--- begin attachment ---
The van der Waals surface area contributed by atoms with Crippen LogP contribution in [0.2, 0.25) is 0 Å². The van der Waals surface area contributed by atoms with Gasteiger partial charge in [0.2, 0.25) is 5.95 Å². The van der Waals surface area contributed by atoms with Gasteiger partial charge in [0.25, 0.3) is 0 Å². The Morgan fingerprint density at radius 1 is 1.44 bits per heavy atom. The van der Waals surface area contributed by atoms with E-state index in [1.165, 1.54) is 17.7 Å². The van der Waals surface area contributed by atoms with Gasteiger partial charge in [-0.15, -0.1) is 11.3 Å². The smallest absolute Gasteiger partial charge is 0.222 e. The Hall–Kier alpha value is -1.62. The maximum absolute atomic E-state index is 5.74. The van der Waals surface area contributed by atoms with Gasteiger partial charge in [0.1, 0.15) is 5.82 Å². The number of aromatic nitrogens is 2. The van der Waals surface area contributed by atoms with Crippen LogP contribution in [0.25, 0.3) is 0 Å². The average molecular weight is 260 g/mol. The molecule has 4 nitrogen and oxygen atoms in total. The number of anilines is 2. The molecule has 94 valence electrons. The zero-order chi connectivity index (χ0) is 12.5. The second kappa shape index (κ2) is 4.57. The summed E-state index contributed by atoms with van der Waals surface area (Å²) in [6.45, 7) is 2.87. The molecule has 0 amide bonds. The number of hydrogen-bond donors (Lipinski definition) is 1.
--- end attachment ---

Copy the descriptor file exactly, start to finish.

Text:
The van der Waals surface area contributed by atoms with Crippen LogP contribution in [0.2, 0.25) is 0 Å². The van der Waals surface area contributed by atoms with Gasteiger partial charge in [0.2, 0.25) is 5.95 Å². The van der Waals surface area contributed by atoms with Gasteiger partial charge in [0.25, 0.3) is 0 Å². The Morgan fingerprint density at radius 1 is 1.44 bits per heavy atom. The van der Waals surface area contributed by atoms with E-state index in [1.165, 1.54) is 17.7 Å². The van der Waals surface area contributed by atoms with Gasteiger partial charge in [-0.15, -0.1) is 11.3 Å². The smallest absolute Gasteiger partial charge is 0.222 e. The Hall–Kier alpha value is -1.62. The maximum absolute atomic E-state index is 5.74. The van der Waals surface area contributed by atoms with Gasteiger partial charge in [0.1, 0.15) is 5.82 Å². The number of aromatic nitrogens is 2. The van der Waals surface area contributed by atoms with Crippen LogP contribution in [0.25, 0.3) is 0 Å². The average molecular weight is 260 g/mol. The molecule has 4 nitrogen and oxygen atoms in total. The number of anilines is 2. The molecule has 94 valence electrons. The zero-order chi connectivity index (χ0) is 12.5. The second kappa shape index (κ2) is 4.57. The summed E-state index contributed by atoms with van der Waals surface area (Å²) in [6.45, 7) is 2.87. The molecule has 0 amide bonds. The number of hydrogen-bond donors (Lipinski definition) is 1.